Community Partnerships

Community partnerships

Because of continued partnership with people like you —agency partners, individual donors, volunteers and organizations— every day we are one step closer to achieving our mission of ending hunger.

Meet a few of our partners that are going above and beyond, playing a crucial role in the hunger relief community.

Champions of hope: ordinary people, extraordinary acts

Food as fuel

Deisy has been Manager at ECHO Food Shelf in Mankato since 2003. Though humble about her organization’s accomplishments and her role in helping make them happen, ECHO has served more than 50,000 individuals in their service area each of the last few years.


Supporting seniors’ nutrition

Second Harvest Heartland piloted a Nutrition Education Program for low-income seniors enrolled in CSFP (Commodity Supplemental Food Program). We relied on volunteers like Wendy and Sara to provide on-site nutrition education presentations and food samples at select CSFP pickup sites.


Help comes in all sizes

Throughout 2016, 7-year-old Victoria secretly saved loose change and bills to fill a bread loaf container with the intention of helping feed hungry people. For a 7-year-old, $31.27 takes a long time to save but can also go a long way – providing more than 90 meals!


Sharing fresh produce

3M Gives improves lives and builds sustainable communities through social investments and thoughtful engagement of 3M employees worldwide. Second Harvest Heartland welcomes many groups of 3M volunteers each year as they share their skills and passions across our organization. In 2016, several groups stepped up to help out at free produce distributions in the Frogtown neighborhood of St. Paul.


Growing food for hungry neighbors

From his family’s farm, Eric Nathe began partnering with Second Harvest Heartland to donate excess produce that would’ve otherwise gone to waste. Thanks in part to support through reimbursement from Farm to Foodshelf, Eric has been able to increase his produce donations over the past few years


Helping one person at a time

Jan Schwanke runs a food shelf in southern Minnesota that reaches five rural communities serving 65-70 households each month. They recently expanded their food shelf to reach even more people with more food, including fresh produce. The food shelf also partners with the local Mayo Clinic for outreach and delivery to the aging rural population by providing low-income senior food boxes through CSFP.

Overcoming barriers to food

In her first year at Pillsbury Elementary, Amanda McCastle has helped expand the Food + You program partnership beyond a food box distribution. The school now also operates a food shelf, is connected to fresh produce multiple times per week through a local co-op and much more.

Empowering listeners to help

Dave Schrader and Tim Dennie of the talk radio show, Darkness on the Edge of Town, have hosted a Halloween fund drive on-air since 2007. Inspired to support Second Harvest Heartland by his favorite artist, Bruce Springsteen, Dave has committed to giving his listeners an easy way to make a local impact. Last year’s drive was the largest yet, raising more than $13,000 – nearly double from the year before.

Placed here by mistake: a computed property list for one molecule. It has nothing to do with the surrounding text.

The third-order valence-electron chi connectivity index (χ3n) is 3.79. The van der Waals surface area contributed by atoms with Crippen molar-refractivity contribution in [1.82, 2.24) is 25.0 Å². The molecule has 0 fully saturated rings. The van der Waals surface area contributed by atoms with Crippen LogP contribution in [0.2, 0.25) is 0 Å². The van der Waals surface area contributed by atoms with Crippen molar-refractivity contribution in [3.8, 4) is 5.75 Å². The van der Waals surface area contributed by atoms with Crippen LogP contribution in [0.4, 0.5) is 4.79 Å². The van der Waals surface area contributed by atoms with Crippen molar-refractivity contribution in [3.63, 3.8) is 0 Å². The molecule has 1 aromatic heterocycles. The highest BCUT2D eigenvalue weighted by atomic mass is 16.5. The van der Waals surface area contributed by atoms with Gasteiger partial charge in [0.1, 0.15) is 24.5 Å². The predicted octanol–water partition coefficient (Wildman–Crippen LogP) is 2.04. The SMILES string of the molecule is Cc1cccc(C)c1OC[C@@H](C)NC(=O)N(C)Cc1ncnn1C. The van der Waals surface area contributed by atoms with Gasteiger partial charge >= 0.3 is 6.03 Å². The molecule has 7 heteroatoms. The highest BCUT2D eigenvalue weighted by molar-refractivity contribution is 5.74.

Unparalleled volunteers of Second Harvest Heartland

The volunteers who pass through our doors all share a predisposed willingness to roll up their sleeves and help. While many volunteers sort and pack food for our hungry neighbors, our volunteers also bring expertise in photography, teaching, stewardship and more. Loyal, energizing and inspiring, our volunteers make our work possible.


"If you can help, help. It’s as simple as that," Nora said. “I think people get really busy and tangled up in their own lives and are running around here and there. It feels good to help."

"I enjoy knowing that I am helping clients get the help they deserve," said Kathy. “The process of looking for help can be overwhelming for people. It is a good feeling at the end of a shift that I have made a difference."

One partner’s creative campaign to end hunger

Creamy or crunchy? The peanut butter preference has been debated in many households

In many homes where money is tight, any variety is welcome. A single serving offers a healthy amount of protein, and unlike meat, it can be stored at room temperature. This is why peanut butter is a high-demand item at food shelves across Minnesota and western Wisconsin.

Despite the demand, Second Harvest Heartland rarely receives large-scale donations of peanut butter because there isn’t a production facility in our area.

UnitedHealthcare’s “Do Good. Live Well” employee Peanut Butter Drive, offers a creative, grassroots solution. As part of the drive, employees take part in a friendly competition to generate more donations for their preferred type: creamy or crunchy.

Shannon Loecher, UHG’s Director of Social Responsibility explains,

Their week-long drive in 2016 generated a whopping 2,346 pounds of peanut butter and $447.00 in contributions. Employees contributed jars of peanut butter they purchased themselves, and for convenience, a food service partner with the company offered additional jars for sale on-site. Additionally, United Health Foundation offered a matching fund to complement employee contributions.

The creativity of the UnitedHealthcare’s employee Peanut Butter Drive offers inspiration to organizations of any size looking to take part in local hunger relief.